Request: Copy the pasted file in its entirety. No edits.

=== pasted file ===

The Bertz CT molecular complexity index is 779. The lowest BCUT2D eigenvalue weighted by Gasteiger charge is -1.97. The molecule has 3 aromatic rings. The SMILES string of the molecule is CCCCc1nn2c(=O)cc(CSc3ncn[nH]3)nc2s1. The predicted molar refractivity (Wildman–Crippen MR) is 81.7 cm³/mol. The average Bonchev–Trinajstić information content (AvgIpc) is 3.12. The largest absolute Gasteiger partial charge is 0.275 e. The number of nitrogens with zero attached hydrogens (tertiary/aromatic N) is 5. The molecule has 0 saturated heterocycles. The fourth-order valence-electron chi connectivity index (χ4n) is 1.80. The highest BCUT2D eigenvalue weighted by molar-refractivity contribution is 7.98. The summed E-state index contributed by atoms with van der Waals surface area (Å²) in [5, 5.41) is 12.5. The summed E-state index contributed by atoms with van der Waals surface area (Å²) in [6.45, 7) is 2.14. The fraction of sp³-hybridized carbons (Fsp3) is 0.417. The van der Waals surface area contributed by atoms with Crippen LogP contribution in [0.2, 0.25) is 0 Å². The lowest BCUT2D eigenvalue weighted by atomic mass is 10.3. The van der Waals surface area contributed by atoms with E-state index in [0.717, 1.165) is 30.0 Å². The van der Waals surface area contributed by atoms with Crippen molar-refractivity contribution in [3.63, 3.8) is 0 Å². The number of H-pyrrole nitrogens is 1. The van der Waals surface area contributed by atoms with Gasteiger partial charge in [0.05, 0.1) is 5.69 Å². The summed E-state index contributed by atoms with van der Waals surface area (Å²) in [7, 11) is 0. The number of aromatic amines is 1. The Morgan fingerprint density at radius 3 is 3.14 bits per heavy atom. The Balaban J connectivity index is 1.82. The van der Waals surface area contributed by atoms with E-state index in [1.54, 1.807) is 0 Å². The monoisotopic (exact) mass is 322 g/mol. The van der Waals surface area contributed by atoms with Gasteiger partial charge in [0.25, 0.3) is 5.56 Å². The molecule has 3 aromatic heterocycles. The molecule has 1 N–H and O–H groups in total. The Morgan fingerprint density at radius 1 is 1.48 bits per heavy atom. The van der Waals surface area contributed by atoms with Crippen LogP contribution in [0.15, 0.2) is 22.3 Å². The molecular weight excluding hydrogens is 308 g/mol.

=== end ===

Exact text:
The Bertz CT molecular complexity index is 779. The lowest BCUT2D eigenvalue weighted by Gasteiger charge is -1.97. The molecule has 3 aromatic rings. The SMILES string of the molecule is CCCCc1nn2c(=O)cc(CSc3ncn[nH]3)nc2s1. The predicted molar refractivity (Wildman–Crippen MR) is 81.7 cm³/mol. The average Bonchev–Trinajstić information content (AvgIpc) is 3.12. The largest absolute Gasteiger partial charge is 0.275 e. The number of nitrogens with zero attached hydrogens (tertiary/aromatic N) is 5. The molecule has 0 saturated heterocycles. The fourth-order valence-electron chi connectivity index (χ4n) is 1.80. The highest BCUT2D eigenvalue weighted by molar-refractivity contribution is 7.98. The summed E-state index contributed by atoms with van der Waals surface area (Å²) in [5, 5.41) is 12.5. The summed E-state index contributed by atoms with van der Waals surface area (Å²) in [6.45, 7) is 2.14. The fraction of sp³-hybridized carbons (Fsp3) is 0.417. The van der Waals surface area contributed by atoms with Crippen LogP contribution in [0.2, 0.25) is 0 Å². The lowest BCUT2D eigenvalue weighted by atomic mass is 10.3. The van der Waals surface area contributed by atoms with E-state index in [0.717, 1.165) is 30.0 Å². The van der Waals surface area contributed by atoms with Crippen molar-refractivity contribution in [3.63, 3.8) is 0 Å². The number of H-pyrrole nitrogens is 1. The van der Waals surface area contributed by atoms with Gasteiger partial charge in [0.05, 0.1) is 5.69 Å². The summed E-state index contributed by atoms with van der Waals surface area (Å²) in [7, 11) is 0. The number of aromatic amines is 1. The Morgan fingerprint density at radius 3 is 3.14 bits per heavy atom. The Balaban J connectivity index is 1.82. The van der Waals surface area contributed by atoms with E-state index in [1.54, 1.807) is 0 Å². The monoisotopic (exact) mass is 322 g/mol. The van der Waals surface area contributed by atoms with Gasteiger partial charge in [0.25, 0.3) is 5.56 Å². The molecule has 3 aromatic heterocycles. The molecule has 1 N–H and O–H groups in total. The Morgan fingerprint density at radius 1 is 1.48 bits per heavy atom. The van der Waals surface area contributed by atoms with Crippen LogP contribution in [0.15, 0.2) is 22.3 Å². The molecular weight excluding hydrogens is 308 g/mol.